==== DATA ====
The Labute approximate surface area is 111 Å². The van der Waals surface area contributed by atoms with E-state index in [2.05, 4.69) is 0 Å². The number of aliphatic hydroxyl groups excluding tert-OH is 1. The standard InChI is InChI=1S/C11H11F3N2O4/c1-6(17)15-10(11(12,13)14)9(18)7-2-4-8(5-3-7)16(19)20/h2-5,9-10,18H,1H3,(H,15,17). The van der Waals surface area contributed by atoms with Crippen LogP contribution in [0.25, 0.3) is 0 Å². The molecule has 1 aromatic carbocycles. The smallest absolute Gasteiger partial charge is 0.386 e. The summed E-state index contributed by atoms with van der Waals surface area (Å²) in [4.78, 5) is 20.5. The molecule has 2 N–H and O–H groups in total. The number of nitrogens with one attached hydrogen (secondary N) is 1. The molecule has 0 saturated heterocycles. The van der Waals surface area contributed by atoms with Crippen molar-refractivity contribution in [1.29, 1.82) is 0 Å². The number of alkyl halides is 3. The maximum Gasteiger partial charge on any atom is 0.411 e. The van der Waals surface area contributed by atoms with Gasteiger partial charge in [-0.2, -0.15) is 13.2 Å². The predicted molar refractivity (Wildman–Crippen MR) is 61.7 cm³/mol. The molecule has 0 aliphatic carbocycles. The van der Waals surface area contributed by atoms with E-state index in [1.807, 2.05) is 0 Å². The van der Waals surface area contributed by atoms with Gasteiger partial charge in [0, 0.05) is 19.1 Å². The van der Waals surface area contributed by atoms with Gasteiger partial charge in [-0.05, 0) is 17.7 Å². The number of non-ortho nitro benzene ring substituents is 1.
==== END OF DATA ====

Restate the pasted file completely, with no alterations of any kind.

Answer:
The Labute approximate surface area is 111 Å². The van der Waals surface area contributed by atoms with E-state index in [2.05, 4.69) is 0 Å². The number of aliphatic hydroxyl groups excluding tert-OH is 1. The standard InChI is InChI=1S/C11H11F3N2O4/c1-6(17)15-10(11(12,13)14)9(18)7-2-4-8(5-3-7)16(19)20/h2-5,9-10,18H,1H3,(H,15,17). The van der Waals surface area contributed by atoms with Crippen LogP contribution in [0.25, 0.3) is 0 Å². The molecule has 1 aromatic carbocycles. The smallest absolute Gasteiger partial charge is 0.386 e. The summed E-state index contributed by atoms with van der Waals surface area (Å²) in [4.78, 5) is 20.5. The molecule has 2 N–H and O–H groups in total. The number of nitrogens with one attached hydrogen (secondary N) is 1. The molecule has 0 saturated heterocycles. The van der Waals surface area contributed by atoms with Crippen molar-refractivity contribution in [1.29, 1.82) is 0 Å². The number of alkyl halides is 3. The maximum Gasteiger partial charge on any atom is 0.411 e. The van der Waals surface area contributed by atoms with Gasteiger partial charge in [-0.2, -0.15) is 13.2 Å². The predicted molar refractivity (Wildman–Crippen MR) is 61.7 cm³/mol. The molecule has 0 aliphatic carbocycles. The van der Waals surface area contributed by atoms with E-state index in [1.807, 2.05) is 0 Å². The van der Waals surface area contributed by atoms with Gasteiger partial charge in [0, 0.05) is 19.1 Å². The van der Waals surface area contributed by atoms with Gasteiger partial charge in [-0.05, 0) is 17.7 Å². The number of non-ortho nitro benzene ring substituents is 1.